Conference Of Chief Justices Urges Reform Of Legal Services

posted by Judge_Burke @ 22:00 PM
March 2, 2020

Members of the Conference of Chief Justices (CCJ) gathered recently for their midyear meeting where the debate over a variety of proposed innovations in the regulation of the delivery of legal services was a hot topic. State supreme courts, after all, don’t just act as arbiters of legal disputes, but also hold ultimate authority for the regulation of the practice of law in their states.

The assembled members heard from the President of the American Bar Association (ABA), Judy Perry Martinez, who did not mince words about how critical innovation is in the effort to close the nation’s access to justice gap. She also emphasized the vital role of both the ABA and state judicial leaders in fostering open discussion about potential reforms.

“We need and are beginning to see bold new ideas to address our nation’s unmet legal needs,” said Martinez. “Given the dire circumstances that the public faces when trying to protect their basic rights, doing nothing—having no dialogues and conversations among stakeholders; fearing to ask “what if” or “why not”—may pose an even greater risk.”

At its business meeting, CCJ adopted a policy resolution Urging Consideration of Regulatory Innovations Regarding the Delivery of Legal Services, which was proposed by its committee on Professionalism and Competence of the Bar. The resolution “urges its members to consider regulatory innovations that have the potential to improve the accessibility, affordability and quality of civil legal services, while ensuring necessary and appropriate protections for the public.”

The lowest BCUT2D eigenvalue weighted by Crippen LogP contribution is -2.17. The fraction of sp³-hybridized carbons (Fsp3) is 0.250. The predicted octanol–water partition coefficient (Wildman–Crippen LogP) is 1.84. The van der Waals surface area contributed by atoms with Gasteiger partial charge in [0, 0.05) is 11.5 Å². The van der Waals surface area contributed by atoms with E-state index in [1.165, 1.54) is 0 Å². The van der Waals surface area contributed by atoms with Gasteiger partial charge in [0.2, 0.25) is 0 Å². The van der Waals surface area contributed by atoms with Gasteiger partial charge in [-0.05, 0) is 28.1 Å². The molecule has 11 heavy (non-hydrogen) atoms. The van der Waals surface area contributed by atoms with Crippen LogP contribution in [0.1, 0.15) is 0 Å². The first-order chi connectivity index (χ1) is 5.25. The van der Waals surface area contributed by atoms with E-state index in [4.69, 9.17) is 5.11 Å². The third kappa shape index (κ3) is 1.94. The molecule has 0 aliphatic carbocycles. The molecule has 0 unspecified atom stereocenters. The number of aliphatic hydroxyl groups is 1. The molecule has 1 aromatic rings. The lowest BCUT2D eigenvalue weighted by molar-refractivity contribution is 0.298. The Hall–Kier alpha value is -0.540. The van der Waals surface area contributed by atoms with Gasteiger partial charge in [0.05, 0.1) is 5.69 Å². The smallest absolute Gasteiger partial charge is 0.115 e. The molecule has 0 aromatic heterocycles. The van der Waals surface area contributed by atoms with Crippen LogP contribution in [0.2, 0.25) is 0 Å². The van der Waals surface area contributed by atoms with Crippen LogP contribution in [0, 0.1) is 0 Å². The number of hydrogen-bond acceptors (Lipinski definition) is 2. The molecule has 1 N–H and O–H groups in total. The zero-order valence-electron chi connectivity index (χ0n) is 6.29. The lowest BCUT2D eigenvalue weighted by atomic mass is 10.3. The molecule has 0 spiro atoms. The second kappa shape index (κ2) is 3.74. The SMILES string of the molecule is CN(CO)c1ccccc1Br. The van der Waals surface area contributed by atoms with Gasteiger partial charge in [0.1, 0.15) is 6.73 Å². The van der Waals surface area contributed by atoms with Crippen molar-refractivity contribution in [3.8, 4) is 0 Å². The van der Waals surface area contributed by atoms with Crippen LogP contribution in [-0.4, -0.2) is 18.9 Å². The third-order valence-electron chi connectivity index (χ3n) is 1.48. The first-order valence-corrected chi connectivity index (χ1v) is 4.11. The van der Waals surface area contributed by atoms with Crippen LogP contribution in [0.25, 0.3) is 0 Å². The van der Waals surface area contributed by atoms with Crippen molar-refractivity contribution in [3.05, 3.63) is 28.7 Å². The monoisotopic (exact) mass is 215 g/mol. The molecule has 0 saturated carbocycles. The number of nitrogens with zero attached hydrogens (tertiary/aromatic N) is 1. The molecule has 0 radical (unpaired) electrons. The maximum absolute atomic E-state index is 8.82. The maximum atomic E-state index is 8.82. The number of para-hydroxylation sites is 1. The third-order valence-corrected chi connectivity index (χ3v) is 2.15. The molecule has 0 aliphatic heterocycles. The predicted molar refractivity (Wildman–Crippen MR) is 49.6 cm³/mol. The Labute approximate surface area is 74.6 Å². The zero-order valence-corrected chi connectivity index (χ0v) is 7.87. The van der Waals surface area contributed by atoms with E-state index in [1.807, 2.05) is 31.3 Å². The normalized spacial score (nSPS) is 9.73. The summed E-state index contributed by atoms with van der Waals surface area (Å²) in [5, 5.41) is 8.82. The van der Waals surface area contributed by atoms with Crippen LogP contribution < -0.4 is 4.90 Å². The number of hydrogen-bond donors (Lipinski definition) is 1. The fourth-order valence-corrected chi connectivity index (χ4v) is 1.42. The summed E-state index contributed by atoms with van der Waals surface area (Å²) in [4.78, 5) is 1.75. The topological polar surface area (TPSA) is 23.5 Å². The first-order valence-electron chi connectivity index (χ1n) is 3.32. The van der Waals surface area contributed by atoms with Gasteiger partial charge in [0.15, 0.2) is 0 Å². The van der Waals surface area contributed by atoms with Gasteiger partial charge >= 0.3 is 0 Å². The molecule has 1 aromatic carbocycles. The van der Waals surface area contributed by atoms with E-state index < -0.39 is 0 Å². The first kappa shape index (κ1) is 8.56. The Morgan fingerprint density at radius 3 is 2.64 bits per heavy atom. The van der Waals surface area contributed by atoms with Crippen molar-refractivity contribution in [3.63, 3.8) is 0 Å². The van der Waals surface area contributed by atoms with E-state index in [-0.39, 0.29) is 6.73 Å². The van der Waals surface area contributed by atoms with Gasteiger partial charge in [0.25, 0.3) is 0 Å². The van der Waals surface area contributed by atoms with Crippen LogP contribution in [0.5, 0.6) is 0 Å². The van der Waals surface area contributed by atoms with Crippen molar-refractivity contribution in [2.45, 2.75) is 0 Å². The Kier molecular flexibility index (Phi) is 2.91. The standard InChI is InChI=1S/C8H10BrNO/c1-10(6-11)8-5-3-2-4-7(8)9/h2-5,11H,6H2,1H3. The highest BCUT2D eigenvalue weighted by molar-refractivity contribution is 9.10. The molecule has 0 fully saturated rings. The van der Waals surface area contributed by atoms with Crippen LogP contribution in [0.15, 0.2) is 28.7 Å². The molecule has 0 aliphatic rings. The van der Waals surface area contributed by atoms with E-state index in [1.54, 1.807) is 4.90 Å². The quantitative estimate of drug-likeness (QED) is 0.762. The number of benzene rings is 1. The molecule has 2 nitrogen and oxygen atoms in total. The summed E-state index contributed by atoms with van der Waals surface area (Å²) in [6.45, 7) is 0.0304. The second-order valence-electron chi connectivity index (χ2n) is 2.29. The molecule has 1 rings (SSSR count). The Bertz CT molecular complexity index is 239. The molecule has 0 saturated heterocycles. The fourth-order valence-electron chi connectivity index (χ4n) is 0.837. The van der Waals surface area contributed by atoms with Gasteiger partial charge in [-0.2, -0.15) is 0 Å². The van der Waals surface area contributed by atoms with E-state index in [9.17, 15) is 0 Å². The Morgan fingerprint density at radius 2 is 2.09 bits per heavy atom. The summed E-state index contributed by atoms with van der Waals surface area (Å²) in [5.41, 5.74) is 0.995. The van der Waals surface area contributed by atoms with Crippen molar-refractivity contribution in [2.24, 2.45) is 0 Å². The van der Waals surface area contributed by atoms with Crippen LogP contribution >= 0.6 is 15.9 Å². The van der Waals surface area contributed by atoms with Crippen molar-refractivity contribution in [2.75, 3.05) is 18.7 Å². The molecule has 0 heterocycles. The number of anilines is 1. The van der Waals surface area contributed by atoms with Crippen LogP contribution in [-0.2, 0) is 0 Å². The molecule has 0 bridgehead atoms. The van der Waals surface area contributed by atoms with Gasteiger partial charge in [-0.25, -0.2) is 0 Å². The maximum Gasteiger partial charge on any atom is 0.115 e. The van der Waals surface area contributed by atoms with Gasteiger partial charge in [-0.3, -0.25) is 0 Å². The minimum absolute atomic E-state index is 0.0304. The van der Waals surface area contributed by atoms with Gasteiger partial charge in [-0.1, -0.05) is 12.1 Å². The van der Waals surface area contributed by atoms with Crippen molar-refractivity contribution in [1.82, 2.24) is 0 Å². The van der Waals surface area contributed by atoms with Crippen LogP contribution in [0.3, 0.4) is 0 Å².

As ABA President Martinez noted: “The ultimate purpose of regulation is not to protect the livelihood of lawyers but to advance the administration of justice.”


The Fourth Amendment After Carpenter

posted by Judge_Burke @ 22:23 PM
February 20, 2020

Matthew Tokson (University of Utah – S.J. Quinney College of Law) has posted 42nd Annual Foulston-Siefkin Lecture: The Next Wave of Fourth Amendment Challenges After Carpenter (Washburn Law Journal, Forthcoming) on SSRN. Here is the abstract:

The lecture discusses the future of Fourth Amendment law following the Supreme Court’s enormously important decision in Carpenter v. United States. It analyzes Carpenter and argues that its detailed account of the privacy harms caused by government surveillance will be its most important legacy. Moreover, the Court’s emphasis on the risk of privacy harm is not a one-off or a sharp break from previous practice. Carpenter is consistent with a long line of Supreme Court decisions ignoring or reshaping previous Fourth Amendment doctrines when necessary to protect citizens against unchecked surveillance. It also echoes previous cases that focus on the revealing, extensive, or intimate nature of surveillance when assessing whether a Fourth Amendment search has occurred.